- December 7, 2021
Kristy Lightbody is saying goodbye to West Orange High School’s FFA and agriscience program and returning to her love of numbers when school starts up in the fall. And while she won’t be participating in the world of agriculture and animals, she still will be a WO Warrior — teaching Math for College Algebra to seniors.
“If I could sum me up, my passion is helping my students succeed,” Lightbody said. “And that’s why I’m transferring to math. I feel like I’ve done a really good job of establishing this (ag) program and moving it on the right path, and I’m the strongest in math and feel like I want to go and help some of the students be successful in math and help them graduate.”
She also will teach Algebra I.
“I’m very visual, so I draw and illustrate all the concepts, and I feel like I deconstruct math very well,” she said. “Then I feel like I can put it back together for the kids more easily.”
Lightbody came to West Orange five years ago from SunRidge Middle School, where she also taught math. She also was tutoring high school students in math, and many of them were in the West Orange ag program and were discussing their desire to see it improved.
“After a couple of months of listening, my gears started turning and I talked to (principal Bill) Floyd when he was here and started studying for the agriscience certification test to teach this class,” she said. “They were not going to be retaining the current teacher. I took that on and decided I really wanted to do it for the students. There were a lot of opportunities I felt they weren’t getting to be a part of, and I wanted to come in and make sure they succeeded in everything they wanted to.”
Lightbody has steadily built the agriscience and FFA programs; she said there continues to be a high interest from students, and she’s proud of the legacy she is leaving behind. When she began her West Orange career, only six students — the FFA officers — were attending the meetings. Today, about 35 regularly attend.
“The West Orange FFA Chapter has an amazing officer team for the upcoming school year, and the advisers are excited to see the program continue to excel and grow into an even more dynamic organization,” she said.
In the five years, Lightbody taught agriculture foundations, animal science and agriculture communications and led the FFA program, which is part of the ag curriculum. She also took students to livestock shows, as well as state and national competitions.
This year, her food science team — Cate Solomon, Marissa Romeu, Sarah Lewis and Kaley Henderson — placed first in the state and will compete at nationals in October in Indianapolis.
This was Lightbody’s third state championship in so many years.
“The last time we had a state championship was in 1995,” she said. “The students got excited again. They had a lot more participation, more members.”
Lightbody has enjoyed learning about the different aspects of agriculture and passing that knowledge to her students. FFA is an intracurricular program, which means all aspects of it are connected to a classroom curriculum.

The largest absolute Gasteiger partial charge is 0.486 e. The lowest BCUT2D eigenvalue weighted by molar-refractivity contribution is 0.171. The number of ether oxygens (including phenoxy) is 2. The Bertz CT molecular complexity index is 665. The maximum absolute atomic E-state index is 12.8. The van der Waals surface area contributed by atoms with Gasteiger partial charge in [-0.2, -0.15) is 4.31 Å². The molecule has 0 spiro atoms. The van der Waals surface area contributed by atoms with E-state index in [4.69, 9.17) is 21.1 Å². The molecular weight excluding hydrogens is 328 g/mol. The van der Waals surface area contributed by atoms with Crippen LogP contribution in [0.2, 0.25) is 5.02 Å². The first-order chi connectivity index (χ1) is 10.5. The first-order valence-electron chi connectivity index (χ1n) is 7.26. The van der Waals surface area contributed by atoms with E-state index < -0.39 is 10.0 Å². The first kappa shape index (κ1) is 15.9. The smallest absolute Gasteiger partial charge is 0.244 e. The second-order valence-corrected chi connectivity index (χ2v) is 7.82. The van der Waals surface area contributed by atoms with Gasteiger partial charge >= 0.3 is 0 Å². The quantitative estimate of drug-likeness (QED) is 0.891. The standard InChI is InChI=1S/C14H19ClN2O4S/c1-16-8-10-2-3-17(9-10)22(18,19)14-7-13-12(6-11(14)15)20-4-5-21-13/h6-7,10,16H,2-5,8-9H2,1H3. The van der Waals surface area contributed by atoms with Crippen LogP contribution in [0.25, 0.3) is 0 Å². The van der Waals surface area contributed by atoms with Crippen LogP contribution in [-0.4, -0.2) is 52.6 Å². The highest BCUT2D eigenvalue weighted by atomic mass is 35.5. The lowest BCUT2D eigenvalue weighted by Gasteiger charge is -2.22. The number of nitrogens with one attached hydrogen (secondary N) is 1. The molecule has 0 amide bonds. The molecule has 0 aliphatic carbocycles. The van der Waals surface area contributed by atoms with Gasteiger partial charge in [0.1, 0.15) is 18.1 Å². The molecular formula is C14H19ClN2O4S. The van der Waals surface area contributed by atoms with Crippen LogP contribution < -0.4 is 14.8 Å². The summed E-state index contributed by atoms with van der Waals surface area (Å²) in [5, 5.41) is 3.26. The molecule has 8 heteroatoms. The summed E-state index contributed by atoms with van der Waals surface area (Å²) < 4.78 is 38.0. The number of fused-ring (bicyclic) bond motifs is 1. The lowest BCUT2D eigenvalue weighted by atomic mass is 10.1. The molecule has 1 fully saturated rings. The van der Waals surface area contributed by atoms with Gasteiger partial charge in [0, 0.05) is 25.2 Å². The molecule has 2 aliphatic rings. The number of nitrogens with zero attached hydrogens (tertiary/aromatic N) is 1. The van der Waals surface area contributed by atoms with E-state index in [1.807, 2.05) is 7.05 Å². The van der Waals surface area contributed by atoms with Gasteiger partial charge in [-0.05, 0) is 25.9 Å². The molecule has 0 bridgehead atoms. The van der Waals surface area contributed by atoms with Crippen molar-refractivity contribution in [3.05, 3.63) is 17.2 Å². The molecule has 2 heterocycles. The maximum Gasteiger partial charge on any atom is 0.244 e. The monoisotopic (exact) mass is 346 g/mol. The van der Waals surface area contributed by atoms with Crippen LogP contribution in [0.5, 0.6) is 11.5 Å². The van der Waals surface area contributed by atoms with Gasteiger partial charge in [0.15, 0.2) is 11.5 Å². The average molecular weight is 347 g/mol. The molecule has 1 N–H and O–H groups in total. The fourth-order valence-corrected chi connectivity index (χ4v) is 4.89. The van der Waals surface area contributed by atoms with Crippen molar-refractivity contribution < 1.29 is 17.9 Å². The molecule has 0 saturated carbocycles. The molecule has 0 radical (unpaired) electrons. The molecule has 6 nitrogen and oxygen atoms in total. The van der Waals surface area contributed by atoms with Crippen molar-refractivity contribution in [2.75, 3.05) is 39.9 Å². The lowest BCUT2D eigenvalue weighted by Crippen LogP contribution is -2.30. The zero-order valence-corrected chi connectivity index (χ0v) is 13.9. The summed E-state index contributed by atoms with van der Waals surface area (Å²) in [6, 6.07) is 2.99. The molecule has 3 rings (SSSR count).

“Within the class, the club takes agricultural topics, and you can learn in-depth,” she said. “For instance, we teach a horticulture class, and then if kids are interested in that there are competitions (in which) they can future expand their knowledge, like forestry, citrus and floriculture.”
Last year’s floriculture team won first place in the state and competed to nationals.
“Agriculture also relates to far more than I ever thought,” Lightbody said. “Anything food-related, plant-related, fiber-related, housing structures — and it’s really fun helping the kids to see how much agriculture is really in their life when they had no clue to begin with.”
She said the assumption that FFA is solely about showing animals isn’t correct, although some students do that too. They have shown guinea pigs, rabbits, poultry, goats, sheep, swine, steers and cattle.
She admits winning the competitions and sharing the stage with her team as members accept a first-place trophy is memorable, but her favorite moments are more personal and touching.
“One of my favorite moments was when our calf (Polly) was born,” Lightbody said. “I got Buttercup when I knew I had this job. I brought a bottle-baby Jersey calf to an area that doesn’t focus so much on dairy cows. When she was 4, we bred her with an angus bull.”
Romeu, one of Lightbody’s students, worked with Buttercup, showing her at the state fair and participating in the breeding process. Both were there when Buttercup gave birth to Polly, who Romeu will show next year.
“(It was incredible) being able to share that with a student and letting all the other students see from start to finish the process of one of the topics we teach about,” Lightbody said. “The gestational period, the birthing and the calf nursing … watching the calf grow and teaching her how to be a little show heifer. That was my plan for Buttercup when I got her, but to see it come to fruition was definitely one of the most amazing moments of this whole job.”
Lightbody’s college degree is in early childhood education, although her teaching journey took her to a middle school and a high school. She had no agricultural background when she arrived at West Orange — just a passion for the subject, she said.
“I felt there was a need for me to come here and give the kids some opportunities … to the level they needed,” Lightbody said. “It was definitely an easy decision (to come to WOHS). It’s taken a majority of this school year to come to the decision to switch back over to math, but it just feels like this is just the right time to move back over and help some of these kids get the foundation they need to be successful in math.
“I am super excited for the new adventure and to get to work with a different set of students,” she said.